St. Francis de Sales Parish celebrated its first Mass on November 27, 1938, with a congregation of 40 people. In 1960, due to enormous growth, the parish constructed a 14000l square foot structure which was unique with symbols of the apostles on either side of the main altar and a high bell tower which served as a beacon of hope for Christians throughout the San Fernando valley. A huge bell was cast in England and installed in 1960, making it the largest church bell in Southern California.
In 1981, Reverend Kevin Larkin was appointed pastor and quickly saw to the needs of the parish, both spiritual and material. Restoration and repair work were needed to both building and grounds and the work was begun immediately. Just as thing were beginning to take shape including a new Parish Center, the Northridge earthquake, January 17 1994, caused severe damage. Large cracks in the roof and concrete walls of the building crippled the very structure, rendering the sanctuary unusable for most of 1994. Although the building remained upright, the high tower, with its five-ton cross twisted on its frame, and the yok of the four-ton bell broke, sending the mammoth metal mass crashing to the bell tower floor. From this condition, repair of the church and tower began and a new organ was planned.
During the January 17, 1994, Northridge earthquake in Southern California, the St. Francis de sales Church in Sherman Oaks suffered enormous damage. The three-manual 71-stop organ was torn from its structural support causing it to collapse upon itself. Organ experts agreed that is was beyond repair, and the mass of twisted pipes and broken chests was removed. A contract was awarded to Robert Tall & Associates, Inc., Glendale, California, one of the organ industry’s leading firms, to provide a new instrument for the church. Together with Steve park, organist of St. Francis de Sales, Dr. Tall assembled an impressive group of consultants including Dr. Frederick Swann, director of music and organist of the famed Crystal Cathedral in Garden Grove, California, and Mr. Larry Hawkins, an expert in the field of digital research and design.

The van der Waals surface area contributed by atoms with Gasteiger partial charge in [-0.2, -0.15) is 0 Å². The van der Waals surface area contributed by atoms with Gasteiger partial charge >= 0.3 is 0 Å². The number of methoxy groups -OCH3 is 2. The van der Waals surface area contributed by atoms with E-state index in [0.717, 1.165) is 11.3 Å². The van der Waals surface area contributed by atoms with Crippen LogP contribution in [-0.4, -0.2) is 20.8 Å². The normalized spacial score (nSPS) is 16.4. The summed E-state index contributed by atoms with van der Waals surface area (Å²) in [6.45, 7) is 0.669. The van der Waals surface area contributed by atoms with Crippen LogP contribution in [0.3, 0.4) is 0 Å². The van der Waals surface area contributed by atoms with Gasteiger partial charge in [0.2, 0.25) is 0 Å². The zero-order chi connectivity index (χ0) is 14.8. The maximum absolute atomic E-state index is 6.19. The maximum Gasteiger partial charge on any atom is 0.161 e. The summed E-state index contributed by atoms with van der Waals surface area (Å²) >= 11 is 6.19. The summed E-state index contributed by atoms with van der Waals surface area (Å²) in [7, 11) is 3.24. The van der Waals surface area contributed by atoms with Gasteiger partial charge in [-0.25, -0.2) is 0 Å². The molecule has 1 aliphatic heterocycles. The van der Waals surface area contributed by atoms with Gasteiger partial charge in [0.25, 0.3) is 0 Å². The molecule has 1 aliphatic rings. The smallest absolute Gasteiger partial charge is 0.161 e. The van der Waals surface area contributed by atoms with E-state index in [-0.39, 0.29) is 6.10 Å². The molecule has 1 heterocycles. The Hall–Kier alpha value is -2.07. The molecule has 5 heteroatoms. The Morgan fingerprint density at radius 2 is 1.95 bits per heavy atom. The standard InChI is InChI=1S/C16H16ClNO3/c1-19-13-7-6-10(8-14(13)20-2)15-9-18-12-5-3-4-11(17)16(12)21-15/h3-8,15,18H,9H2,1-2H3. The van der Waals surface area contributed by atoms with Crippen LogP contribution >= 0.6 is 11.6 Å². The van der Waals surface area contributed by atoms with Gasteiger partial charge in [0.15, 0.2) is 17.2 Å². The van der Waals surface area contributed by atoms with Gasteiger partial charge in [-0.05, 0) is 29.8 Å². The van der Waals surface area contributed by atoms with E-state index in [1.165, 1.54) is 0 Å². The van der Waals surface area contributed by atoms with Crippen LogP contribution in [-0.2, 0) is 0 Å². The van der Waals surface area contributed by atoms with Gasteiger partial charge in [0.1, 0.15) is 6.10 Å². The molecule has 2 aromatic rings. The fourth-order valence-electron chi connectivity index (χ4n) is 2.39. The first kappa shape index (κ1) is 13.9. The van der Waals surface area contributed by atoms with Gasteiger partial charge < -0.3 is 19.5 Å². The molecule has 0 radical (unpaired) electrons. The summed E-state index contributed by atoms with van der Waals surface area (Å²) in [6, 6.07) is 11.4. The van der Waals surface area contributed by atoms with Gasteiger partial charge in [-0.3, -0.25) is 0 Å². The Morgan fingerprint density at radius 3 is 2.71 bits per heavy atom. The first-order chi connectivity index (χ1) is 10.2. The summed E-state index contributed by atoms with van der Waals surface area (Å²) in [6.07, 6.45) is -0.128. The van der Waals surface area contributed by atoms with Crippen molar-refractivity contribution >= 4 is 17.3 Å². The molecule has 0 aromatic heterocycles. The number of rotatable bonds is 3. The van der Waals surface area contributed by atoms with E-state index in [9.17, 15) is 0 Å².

The new organ is an impressive instrument of 111 speaking stops spread over a handsome four-manual console. It was built by the Rodgers Instrument Corporation, Hillsboro, Oregon which successfully combined new pipe work with digitally sampled pipe voices and the best of the surviving pipes and parts from the former organ. Based on Rodgers highly advanced computer networking system, Parallel digital Imaging technology, the digital technology and the wind driven pipes have created the largest new instrument of its kind ever built.
A quote from the 1969 dedication program notes for the former organ is still pertinent today:
“An instrument such as this makes it unnecessary to explain why the pipe organ is known as the ‘King of Instruments.’ Is it any wonder that man has seen fir to use this masterpiece of his creative genius to beautify the homage he returns to his creator.”
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